I facilitated a Ministry of Health research study of community-based malaria prophylaxis. The theory was that by adding chloroquin to the salt, sold from the dukas (shops) there would be some population protection against malaria. The site of the study was Mto Wa Mbu (“mosquito river”) on the edge of Lake Manyara.. The main beneficiaries would have been the population of the town who were mainly non-Masai. The Maasai, living away from the town and the lake were not users of duka salt. Of course the medical system at that time (pre-computer) did not lend itself to large demographic studies of changed incidence or prevalence that might have resulted. Nevertheless the research project did produce sound scientific evidence that there was some protection of the population.
Monduli was a small township. The main employer was the Gov. hospital. There were, maybe a dozen trading shops (dukas). Nearby were two expatriate-owned coffee farms. “Rasharasha” to the south was owned by Jack Wright. To the north was the Bennett Coffee Estate. Before we arrived Mr Bennett had suffered a stroke and thus could not communicate. But he did seem to get pleasure from visits by little Betsy. His second wife (recent) Antoinette was Swiss. She was very assertive in managing his affairs. This led to the departure of his grown son ____ who settled in Perth, Australia. But before that son’s departure I enjoyed a good friendship with him. He joined “Steve” Stevenson (DC Monduli) and me in an ascent of Kili from the Kenya side.
Monduli town was sited on the southern slope of the Monduli Mountain. The mountain was largely covered with forest and harbored elephant and other wildlife. We enjoyed some hikes following the stream up into the mountain. In the 1970s Monduli mountain got media attention when a diamond-smuggling airplane crashed near the top.There were numerous small volcanic cones in the area. One was alleged to contain the semi-precious gem peridot. We hiked the cone as a family but never found any peridot. In 1960 we were not aware of the discovery of Tanzanite nearby, near Kilimanjaro International Airport. Since then ladies in our family have acquired tanzanite jewelry at very favorable local prices. Since there is only one source in the world, and that source is being exhausted, the gem will only increase in value. Our grandson Caleb has competed in a motocross event held on the premises of the Tanzanite mining corporation.
Other government departments at Monduli “Boma” were Admin., Vet. and Police. The District Commissioner was “Steve” Stevenson. We had been schoolmates at RVA, so got along well.
I occasionally sat in on his barazas with the Maasai and cross-checked what was being translated to him (from Maa). But Steve had spent his whole life in Africa and was a canny guy. So very little got past him, regardless of language. He supervised the cattle auctions and was quick to sense when the trader/buyers were colluding to lower prices bid. He would threaten to close the market if they did not give the sellers a fair deal. In later years Steve played an important role in the evolution of the Tanzania National Park Services. He was good at local management.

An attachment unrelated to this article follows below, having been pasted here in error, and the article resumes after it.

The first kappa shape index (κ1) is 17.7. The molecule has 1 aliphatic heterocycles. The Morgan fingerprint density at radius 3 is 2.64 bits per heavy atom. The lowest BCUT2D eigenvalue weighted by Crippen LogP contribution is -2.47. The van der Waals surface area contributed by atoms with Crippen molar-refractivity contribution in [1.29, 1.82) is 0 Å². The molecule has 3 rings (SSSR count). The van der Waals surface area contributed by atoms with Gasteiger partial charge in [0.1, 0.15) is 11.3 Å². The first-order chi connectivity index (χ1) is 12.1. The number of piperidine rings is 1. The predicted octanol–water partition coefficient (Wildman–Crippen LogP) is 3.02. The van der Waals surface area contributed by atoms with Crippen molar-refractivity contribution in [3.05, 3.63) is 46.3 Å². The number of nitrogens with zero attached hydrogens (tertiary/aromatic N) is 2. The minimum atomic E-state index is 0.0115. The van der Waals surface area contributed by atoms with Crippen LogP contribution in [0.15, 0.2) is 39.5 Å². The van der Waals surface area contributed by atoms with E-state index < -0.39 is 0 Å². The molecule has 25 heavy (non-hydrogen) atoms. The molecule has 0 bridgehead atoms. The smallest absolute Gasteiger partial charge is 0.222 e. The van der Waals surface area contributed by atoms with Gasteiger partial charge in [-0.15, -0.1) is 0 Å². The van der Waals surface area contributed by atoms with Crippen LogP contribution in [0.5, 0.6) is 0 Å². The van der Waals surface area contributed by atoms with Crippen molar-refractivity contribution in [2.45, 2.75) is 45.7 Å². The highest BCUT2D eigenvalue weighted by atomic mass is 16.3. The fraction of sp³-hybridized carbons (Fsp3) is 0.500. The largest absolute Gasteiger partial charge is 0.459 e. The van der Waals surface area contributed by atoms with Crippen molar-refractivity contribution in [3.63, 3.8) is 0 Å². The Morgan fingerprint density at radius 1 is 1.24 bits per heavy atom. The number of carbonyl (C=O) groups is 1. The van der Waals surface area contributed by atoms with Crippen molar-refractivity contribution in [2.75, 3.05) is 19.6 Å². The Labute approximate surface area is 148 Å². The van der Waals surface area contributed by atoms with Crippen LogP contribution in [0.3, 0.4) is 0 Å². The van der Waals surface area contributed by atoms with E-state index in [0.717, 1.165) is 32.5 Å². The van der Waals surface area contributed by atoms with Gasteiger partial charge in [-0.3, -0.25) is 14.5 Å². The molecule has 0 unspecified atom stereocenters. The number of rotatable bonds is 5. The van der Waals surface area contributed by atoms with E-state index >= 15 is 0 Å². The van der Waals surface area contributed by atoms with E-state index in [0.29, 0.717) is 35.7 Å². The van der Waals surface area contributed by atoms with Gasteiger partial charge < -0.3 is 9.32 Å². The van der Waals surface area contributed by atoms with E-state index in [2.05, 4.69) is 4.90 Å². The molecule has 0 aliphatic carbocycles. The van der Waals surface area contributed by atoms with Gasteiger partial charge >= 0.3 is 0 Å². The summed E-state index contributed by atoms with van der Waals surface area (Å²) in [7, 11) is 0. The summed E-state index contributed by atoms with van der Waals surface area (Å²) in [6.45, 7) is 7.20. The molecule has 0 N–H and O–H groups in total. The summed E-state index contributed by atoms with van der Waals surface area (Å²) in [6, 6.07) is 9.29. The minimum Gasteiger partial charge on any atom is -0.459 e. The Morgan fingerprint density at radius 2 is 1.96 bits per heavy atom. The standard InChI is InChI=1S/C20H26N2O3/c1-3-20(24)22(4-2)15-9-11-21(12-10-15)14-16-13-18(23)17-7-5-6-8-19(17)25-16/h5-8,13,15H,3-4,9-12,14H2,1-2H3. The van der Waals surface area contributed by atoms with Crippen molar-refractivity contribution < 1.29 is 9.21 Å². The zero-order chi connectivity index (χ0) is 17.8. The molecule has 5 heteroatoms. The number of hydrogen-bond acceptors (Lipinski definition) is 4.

The Veterinary Officer, Paddy Jolly was very Irish. He formed a Monduli Rugby team. The main players were the 3-4 white govt. officers who knew the game. The District Officer was an ex-All Black from New Zealand. The Police Officer was from South Africa. These were augmented by a variety of local Tanzanians and myself (mainly because I could help with transport). One of the locals was a tall young member of the Iraqw tribe who could run like an Impala. For some of the locals their enthusiasm may have been fueled by a chance to “thump” a white man – legally! When we played against Arusha or Moshi Paddy would “spook” the opposition by marching around the field playing his bagpipe. At one game we were playing against a Moshi team which included a US Peace Corps member who was said to be a grandson of Teddy Roosevelt. Recall that ancestor, Teddy had laid the cornerstone of RVA my first school. My career in the game of rugby ended when I sustained a fractured rib.
In later years the Tanzania Army became dominant in the area. Their training headquarters was built on the Southwest edge of Monduli town. A very large training complex was developed on the south side of the Arusha-Babati highway.
Tarangire National Park
While we were at Monduli some wildlife research was being carried out in the area south of Lake Manyara. The researcher was Hugh Lamprey. Partly as a result of his research that area became designated as Tarangire National Park. A tourist lodge (TSL for Tarangire Safari Lodge) was created at an unusually attractive site on a bluff overlooking a river. But in the politically/touristicaly difficult ‘70’s the lodge did not do well. Eventually it was bought by Dave Simonson and other co-investors. As politics improved, the Lodge situation improved. It is now run by the three Simonson boys Steve, Nathan and Jonathan.
Peace Corps Volunteers
During our time in Monduli there were a number of Peace Corps volunteers in Tanzania., though none in Masai District per se. We had a few brief acquaintances among them. Some of them played rugby.
- “UHURU” – Independence for Tanganyika 1962.